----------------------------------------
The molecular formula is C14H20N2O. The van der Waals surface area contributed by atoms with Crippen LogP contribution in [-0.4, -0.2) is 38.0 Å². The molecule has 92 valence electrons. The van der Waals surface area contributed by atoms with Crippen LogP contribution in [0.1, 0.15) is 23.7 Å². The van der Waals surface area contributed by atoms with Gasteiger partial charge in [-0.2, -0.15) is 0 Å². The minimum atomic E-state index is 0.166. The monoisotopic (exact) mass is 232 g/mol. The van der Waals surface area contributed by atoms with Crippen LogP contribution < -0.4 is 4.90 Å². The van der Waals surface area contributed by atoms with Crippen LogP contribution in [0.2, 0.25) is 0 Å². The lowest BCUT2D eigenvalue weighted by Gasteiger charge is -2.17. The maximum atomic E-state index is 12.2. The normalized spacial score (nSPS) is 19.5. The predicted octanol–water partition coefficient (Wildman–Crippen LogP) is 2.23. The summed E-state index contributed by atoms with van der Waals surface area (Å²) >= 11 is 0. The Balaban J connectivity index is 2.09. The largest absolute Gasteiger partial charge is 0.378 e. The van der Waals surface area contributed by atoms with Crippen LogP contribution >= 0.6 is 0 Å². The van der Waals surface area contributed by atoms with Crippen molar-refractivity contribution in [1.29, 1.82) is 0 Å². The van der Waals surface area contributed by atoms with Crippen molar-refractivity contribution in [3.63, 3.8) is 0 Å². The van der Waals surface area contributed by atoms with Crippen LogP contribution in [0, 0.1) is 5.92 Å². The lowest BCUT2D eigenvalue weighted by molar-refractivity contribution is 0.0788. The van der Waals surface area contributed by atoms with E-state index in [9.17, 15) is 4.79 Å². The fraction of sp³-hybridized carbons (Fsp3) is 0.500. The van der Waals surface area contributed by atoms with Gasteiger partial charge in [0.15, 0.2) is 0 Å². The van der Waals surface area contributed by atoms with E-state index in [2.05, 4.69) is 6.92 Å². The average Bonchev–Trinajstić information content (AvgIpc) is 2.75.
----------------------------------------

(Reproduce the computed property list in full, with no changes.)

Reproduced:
The molecular formula is C14H20N2O. The van der Waals surface area contributed by atoms with Crippen LogP contribution in [-0.4, -0.2) is 38.0 Å². The molecule has 92 valence electrons. The van der Waals surface area contributed by atoms with Crippen LogP contribution in [0.1, 0.15) is 23.7 Å². The van der Waals surface area contributed by atoms with Gasteiger partial charge in [-0.2, -0.15) is 0 Å². The minimum atomic E-state index is 0.166. The monoisotopic (exact) mass is 232 g/mol. The van der Waals surface area contributed by atoms with Crippen LogP contribution < -0.4 is 4.90 Å². The van der Waals surface area contributed by atoms with Crippen LogP contribution in [0.2, 0.25) is 0 Å². The lowest BCUT2D eigenvalue weighted by Gasteiger charge is -2.17. The maximum atomic E-state index is 12.2. The normalized spacial score (nSPS) is 19.5. The predicted octanol–water partition coefficient (Wildman–Crippen LogP) is 2.23. The summed E-state index contributed by atoms with van der Waals surface area (Å²) >= 11 is 0. The Balaban J connectivity index is 2.09. The largest absolute Gasteiger partial charge is 0.378 e. The van der Waals surface area contributed by atoms with Crippen LogP contribution >= 0.6 is 0 Å². The van der Waals surface area contributed by atoms with Crippen molar-refractivity contribution in [1.29, 1.82) is 0 Å². The van der Waals surface area contributed by atoms with Crippen molar-refractivity contribution in [3.63, 3.8) is 0 Å². The van der Waals surface area contributed by atoms with Crippen LogP contribution in [0, 0.1) is 5.92 Å². The lowest BCUT2D eigenvalue weighted by molar-refractivity contribution is 0.0788. The van der Waals surface area contributed by atoms with E-state index in [9.17, 15) is 4.79 Å². The fraction of sp³-hybridized carbons (Fsp3) is 0.500. The van der Waals surface area contributed by atoms with Gasteiger partial charge in [0.15, 0.2) is 0 Å². The van der Waals surface area contributed by atoms with E-state index in [2.05, 4.69) is 6.92 Å². The average Bonchev–Trinajstić information content (AvgIpc) is 2.75.